Total Recall: Road Trip Movies
With Due Date hitting theaters, we run down some of the best in road trip cinema.
This weekend, Robert Downey, Jr. and Zach Galifianakis have a Due Date with a cross-country journey full of comedic screaming, vehicular damage, and at least one quote from a classic Ice Cube hit. It has all the makings of a classic wacky road trip comedy, in other words, which got us to thinking about some of the many other entries in the genre -- and before we knew it, we had this week?s super-sized Total Recall, containing 19 of the wackiest, trippiest cinematic journeys of them all. It?s by no means definitive, but with so many to choose from, some were bound to be left out. So which are your favorites? Which ones did we miss? Let us know in the comments!
The Journey: In a journey unlike any other road trip movie you've ever seen (or heck, any other movie, period), The Adventures of Priscilla, Queen of the Desert follows the efforts of a trio of drag queens (very memorably played by Hugo Weaving, Guy Pearce, and Terence Stamp) who take a tour bus (nicknamed "Priscilla") across the Australian Outback.
The Roadblocks: The trio's flamboyance is met with confusion (and in some cases, anger and/or violence) in some of the less densely populated pockets of the Outback, but their trip isn't seriously derailed until Priscilla gives up the ghost in the middle of the desert. What happens next -- and what's revealed about the real reasons for the trip -- have a major impact on the rest of the film.
Notes from the Road: "Both an unalloyed delight and a surprisingly human, moving film." --Ken Hanke, Asheville Mountain Xpress
The Journey: Dashing, oddly named 19th-century adventurer Phileas Fogg (David Niven) bets £20,000 that he can make the titular journey, then takes to the sky in a hot air balloon with his trusty manservant (Mario "Cantinflas" Moreno).
The Roadblocks: Aside from the usual stuff you'd expect to encounter when skipping around the globe in a hot air balloon -- bullfights, Indian widows who look like Shirley MacLaine -- Fogg is also being pursued by a Scotland Yard detective (Robert Newton) who suspects him of stealing from the Bank of England.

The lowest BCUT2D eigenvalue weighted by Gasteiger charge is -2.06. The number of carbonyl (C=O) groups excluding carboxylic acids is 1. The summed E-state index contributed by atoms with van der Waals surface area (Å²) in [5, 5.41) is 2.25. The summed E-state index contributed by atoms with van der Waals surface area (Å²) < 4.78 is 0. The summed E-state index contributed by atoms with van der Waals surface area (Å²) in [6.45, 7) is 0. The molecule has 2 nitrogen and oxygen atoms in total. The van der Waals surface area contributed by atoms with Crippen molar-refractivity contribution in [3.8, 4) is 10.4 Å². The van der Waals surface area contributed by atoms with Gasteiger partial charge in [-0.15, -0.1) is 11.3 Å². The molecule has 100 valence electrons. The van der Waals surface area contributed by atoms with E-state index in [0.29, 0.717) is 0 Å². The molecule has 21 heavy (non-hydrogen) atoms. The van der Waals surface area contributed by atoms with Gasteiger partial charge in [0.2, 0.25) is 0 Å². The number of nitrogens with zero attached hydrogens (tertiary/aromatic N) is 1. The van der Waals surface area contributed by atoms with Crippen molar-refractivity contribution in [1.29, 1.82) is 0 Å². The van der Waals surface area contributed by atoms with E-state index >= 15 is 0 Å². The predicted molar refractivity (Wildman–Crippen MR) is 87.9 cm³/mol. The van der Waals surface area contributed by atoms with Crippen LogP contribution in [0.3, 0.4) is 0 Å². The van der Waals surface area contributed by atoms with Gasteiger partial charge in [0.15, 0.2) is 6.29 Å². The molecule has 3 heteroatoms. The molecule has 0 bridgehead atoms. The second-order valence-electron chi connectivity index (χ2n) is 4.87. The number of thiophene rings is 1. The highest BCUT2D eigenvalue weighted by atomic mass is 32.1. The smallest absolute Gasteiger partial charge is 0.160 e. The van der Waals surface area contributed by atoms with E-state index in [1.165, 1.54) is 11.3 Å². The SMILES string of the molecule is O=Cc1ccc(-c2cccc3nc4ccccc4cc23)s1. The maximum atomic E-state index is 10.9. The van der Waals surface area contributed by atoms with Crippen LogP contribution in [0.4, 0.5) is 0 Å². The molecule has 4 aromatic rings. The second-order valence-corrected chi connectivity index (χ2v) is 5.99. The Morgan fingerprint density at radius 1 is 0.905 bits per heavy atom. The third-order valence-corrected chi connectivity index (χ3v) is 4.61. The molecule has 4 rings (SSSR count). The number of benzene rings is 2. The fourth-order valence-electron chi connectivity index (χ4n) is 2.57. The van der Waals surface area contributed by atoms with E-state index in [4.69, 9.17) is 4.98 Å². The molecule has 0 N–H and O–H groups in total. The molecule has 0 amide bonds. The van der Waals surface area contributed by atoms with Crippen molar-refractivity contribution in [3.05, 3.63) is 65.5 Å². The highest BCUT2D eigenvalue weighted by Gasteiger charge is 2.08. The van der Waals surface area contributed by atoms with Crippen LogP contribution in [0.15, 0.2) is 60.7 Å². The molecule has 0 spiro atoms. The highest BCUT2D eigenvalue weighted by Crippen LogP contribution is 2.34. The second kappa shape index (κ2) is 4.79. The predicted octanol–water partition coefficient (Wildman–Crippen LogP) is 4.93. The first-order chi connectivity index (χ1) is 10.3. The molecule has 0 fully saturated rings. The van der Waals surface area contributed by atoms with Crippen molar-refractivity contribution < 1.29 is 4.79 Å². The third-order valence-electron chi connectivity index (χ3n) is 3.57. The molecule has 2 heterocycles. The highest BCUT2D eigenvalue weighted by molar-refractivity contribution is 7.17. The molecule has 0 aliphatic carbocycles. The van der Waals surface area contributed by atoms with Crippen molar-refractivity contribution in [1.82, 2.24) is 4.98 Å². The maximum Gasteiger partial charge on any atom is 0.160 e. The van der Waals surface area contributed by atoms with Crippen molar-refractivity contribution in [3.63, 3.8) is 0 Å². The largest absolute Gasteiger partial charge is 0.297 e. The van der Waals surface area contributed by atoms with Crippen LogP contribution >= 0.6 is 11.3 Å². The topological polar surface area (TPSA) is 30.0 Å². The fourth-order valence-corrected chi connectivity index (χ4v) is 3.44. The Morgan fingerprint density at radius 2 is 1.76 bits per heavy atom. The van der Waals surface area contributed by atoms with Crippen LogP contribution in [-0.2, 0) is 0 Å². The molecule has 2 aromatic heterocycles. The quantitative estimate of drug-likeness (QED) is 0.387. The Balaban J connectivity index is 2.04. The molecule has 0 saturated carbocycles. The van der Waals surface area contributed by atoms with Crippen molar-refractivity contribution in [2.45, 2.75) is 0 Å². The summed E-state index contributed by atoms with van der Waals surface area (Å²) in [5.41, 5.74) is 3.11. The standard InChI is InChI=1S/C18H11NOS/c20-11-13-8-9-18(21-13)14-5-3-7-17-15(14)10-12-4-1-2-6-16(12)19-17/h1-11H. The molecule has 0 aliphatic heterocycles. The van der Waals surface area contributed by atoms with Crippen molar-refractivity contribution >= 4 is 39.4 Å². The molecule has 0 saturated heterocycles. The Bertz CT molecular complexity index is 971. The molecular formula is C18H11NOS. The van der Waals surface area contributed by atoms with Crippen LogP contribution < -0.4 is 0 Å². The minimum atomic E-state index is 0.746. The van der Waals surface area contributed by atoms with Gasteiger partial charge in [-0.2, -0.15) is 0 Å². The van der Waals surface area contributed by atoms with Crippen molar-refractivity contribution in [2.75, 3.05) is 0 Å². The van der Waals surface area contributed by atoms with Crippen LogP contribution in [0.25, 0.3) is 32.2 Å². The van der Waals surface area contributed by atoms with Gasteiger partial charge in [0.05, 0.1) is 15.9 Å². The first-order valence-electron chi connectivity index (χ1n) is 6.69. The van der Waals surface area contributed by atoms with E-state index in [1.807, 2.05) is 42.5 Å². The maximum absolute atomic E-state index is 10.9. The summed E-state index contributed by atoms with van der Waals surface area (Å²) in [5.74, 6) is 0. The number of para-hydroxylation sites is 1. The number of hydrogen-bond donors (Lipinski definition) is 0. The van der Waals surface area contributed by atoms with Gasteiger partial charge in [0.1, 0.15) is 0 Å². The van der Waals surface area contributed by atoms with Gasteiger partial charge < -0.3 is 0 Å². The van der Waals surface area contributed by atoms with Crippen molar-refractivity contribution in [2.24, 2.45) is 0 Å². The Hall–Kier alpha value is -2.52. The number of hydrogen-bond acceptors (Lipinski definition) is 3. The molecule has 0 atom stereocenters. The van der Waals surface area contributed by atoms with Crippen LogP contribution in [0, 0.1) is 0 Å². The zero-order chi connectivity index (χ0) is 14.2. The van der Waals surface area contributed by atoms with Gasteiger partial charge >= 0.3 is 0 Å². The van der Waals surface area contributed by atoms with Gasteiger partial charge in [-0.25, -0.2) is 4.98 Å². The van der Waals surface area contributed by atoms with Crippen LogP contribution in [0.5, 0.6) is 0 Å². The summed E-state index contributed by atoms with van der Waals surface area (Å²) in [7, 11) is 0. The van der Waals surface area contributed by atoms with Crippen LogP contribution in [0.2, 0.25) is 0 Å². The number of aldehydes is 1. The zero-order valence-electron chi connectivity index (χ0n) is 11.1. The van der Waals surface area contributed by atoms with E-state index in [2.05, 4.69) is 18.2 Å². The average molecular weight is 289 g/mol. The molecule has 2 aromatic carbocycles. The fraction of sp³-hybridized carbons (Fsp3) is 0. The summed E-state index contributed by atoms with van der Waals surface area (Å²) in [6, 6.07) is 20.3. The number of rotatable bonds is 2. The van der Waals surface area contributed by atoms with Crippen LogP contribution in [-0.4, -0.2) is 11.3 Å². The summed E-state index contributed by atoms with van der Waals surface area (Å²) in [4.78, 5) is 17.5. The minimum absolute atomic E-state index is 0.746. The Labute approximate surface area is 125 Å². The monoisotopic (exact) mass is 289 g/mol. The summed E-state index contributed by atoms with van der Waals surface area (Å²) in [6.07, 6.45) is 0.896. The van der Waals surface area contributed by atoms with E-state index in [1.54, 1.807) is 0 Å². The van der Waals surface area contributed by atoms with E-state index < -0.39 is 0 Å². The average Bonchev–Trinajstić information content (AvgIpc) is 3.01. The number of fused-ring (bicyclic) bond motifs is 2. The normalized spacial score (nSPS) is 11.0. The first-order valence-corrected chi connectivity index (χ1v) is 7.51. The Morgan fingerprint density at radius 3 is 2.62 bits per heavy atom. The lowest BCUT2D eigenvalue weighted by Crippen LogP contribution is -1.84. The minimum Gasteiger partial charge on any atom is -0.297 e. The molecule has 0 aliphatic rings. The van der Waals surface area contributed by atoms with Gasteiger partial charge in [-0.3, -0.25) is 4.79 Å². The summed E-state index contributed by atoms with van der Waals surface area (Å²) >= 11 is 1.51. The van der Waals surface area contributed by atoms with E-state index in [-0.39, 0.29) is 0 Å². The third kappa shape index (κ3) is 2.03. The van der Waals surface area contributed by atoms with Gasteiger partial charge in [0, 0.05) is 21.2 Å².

Notes from the Road: "An amusing trip around the world in a style befitting Jules Verne, Around the World in 80 Days lives up to its hype as a massive, glossy epic." --Wesley Lovell, Oscar Guy
The Journey: A mission from God, of course -- and a pretty righteous one at that: Elwood Blues (Dan Aykroyd) and his recently paroled brother, "Joliet" Jake (John Belushi) set out to reassemble one of the mightiest blues bands ever to get their mojo working, all in the name of raising $5,000 to save the orphanage where they were raised.
The Roadblocks: Unfortunately, the brothers embark on their journey with a suspended license, and they aren't about to slow down for a little inconvenience like the police (or mall pedestrians). Meanwhile, one of Jake's spurned girlfriends (a bazooka-toting Carrie Fisher) is hot on their tail, and has no intention of letting the Blues Brothers reunite -- or, for that matter, letting Jake live. Confined to the highways and byways of Illinois, The Blues Brothers doesn't cover as much ground as most road movies, but it's a high-speed trip -- and it culminates in one of the most righteous car crashes ever filmed.
Notes from the Road: "A damn fine mess of a movie." --Richard Luck, Film4
The Journey: A Kazakh celebrity (Sacha Baron Cohen) travels to the United States to make a documentary for the folks back home; soon after arriving, he becomes captivated by the sight of Pamela Anderson and heads across the country to make her his wife. Sexytime! Highfives!
The Roadblocks: Borat is essentially his own roadblock -- if he isn't shocking and/or offending middle Americans with his witless comments about women and minorities, he's picking an epic, distressingly naked fight with his best friend and producer (Ken Davitian). It will not surprise you to learn that things don't go according to plan.
Notes from the Road: "Although I knew it was dishonest, cynical, and the ultimate in cheap-shot humor, I laughed more at Borat than at any other film this year. So I guess the joke is on me." --Peter Keough, Boston Phoenix
The Journey: Starring just about every movie star on the planet in 1981, Cannonball Run used the real-life Cannonball Baker Sea-to-Shining-Sea Memorial Trophy Dash as the inspiration for a celebrity-stuffed extravaganza about an illegal cross-country car race whose entrants include a pair of buxom beauties (Tara Buckman and Adrienne Barbeau), a computer-lovin' Mitsubishi duo (Jackie Chan and Michael Hui), fake priests (Dean Martin and Sammy Davis, Jr.), an addle-brained heir who thinks he's Roger Moore (Roger Moore) -- and, of course, a couple of ambulance-driving pals played by Burt Reynolds and Dom DeLuise.